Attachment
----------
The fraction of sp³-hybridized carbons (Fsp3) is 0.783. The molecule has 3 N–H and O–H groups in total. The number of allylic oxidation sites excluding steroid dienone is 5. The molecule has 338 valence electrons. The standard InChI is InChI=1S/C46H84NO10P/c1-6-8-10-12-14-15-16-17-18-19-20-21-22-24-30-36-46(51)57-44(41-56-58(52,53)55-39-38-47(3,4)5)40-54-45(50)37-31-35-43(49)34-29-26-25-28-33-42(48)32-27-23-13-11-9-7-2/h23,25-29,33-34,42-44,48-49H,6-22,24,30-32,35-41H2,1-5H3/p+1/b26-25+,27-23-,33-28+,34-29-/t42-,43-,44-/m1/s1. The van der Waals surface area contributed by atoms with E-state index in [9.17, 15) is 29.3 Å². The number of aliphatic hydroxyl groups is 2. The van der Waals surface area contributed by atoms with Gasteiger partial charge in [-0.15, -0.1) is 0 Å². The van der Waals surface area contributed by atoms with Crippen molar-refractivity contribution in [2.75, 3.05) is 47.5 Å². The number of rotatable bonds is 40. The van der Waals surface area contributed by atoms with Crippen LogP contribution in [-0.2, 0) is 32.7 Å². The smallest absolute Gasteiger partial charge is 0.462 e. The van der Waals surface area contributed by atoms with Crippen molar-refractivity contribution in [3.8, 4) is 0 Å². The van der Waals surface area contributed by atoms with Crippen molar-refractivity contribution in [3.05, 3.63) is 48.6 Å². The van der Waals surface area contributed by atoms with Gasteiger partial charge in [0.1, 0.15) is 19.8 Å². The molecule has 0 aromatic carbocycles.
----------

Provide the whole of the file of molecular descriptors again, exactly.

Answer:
The fraction of sp³-hybridized carbons (Fsp3) is 0.783. The molecule has 3 N–H and O–H groups in total. The number of allylic oxidation sites excluding steroid dienone is 5. The molecule has 338 valence electrons. The standard InChI is InChI=1S/C46H84NO10P/c1-6-8-10-12-14-15-16-17-18-19-20-21-22-24-30-36-46(51)57-44(41-56-58(52,53)55-39-38-47(3,4)5)40-54-45(50)37-31-35-43(49)34-29-26-25-28-33-42(48)32-27-23-13-11-9-7-2/h23,25-29,33-34,42-44,48-49H,6-22,24,30-32,35-41H2,1-5H3/p+1/b26-25+,27-23-,33-28+,34-29-/t42-,43-,44-/m1/s1. The van der Waals surface area contributed by atoms with E-state index in [9.17, 15) is 29.3 Å². The number of aliphatic hydroxyl groups is 2. The van der Waals surface area contributed by atoms with Gasteiger partial charge in [-0.15, -0.1) is 0 Å². The van der Waals surface area contributed by atoms with Crippen molar-refractivity contribution in [2.75, 3.05) is 47.5 Å². The number of rotatable bonds is 40. The van der Waals surface area contributed by atoms with Crippen LogP contribution in [-0.2, 0) is 32.7 Å². The smallest absolute Gasteiger partial charge is 0.462 e. The van der Waals surface area contributed by atoms with Crippen molar-refractivity contribution in [3.8, 4) is 0 Å². The van der Waals surface area contributed by atoms with Crippen molar-refractivity contribution in [3.05, 3.63) is 48.6 Å². The van der Waals surface area contributed by atoms with Gasteiger partial charge in [0.1, 0.15) is 19.8 Å². The molecule has 0 aromatic carbocycles.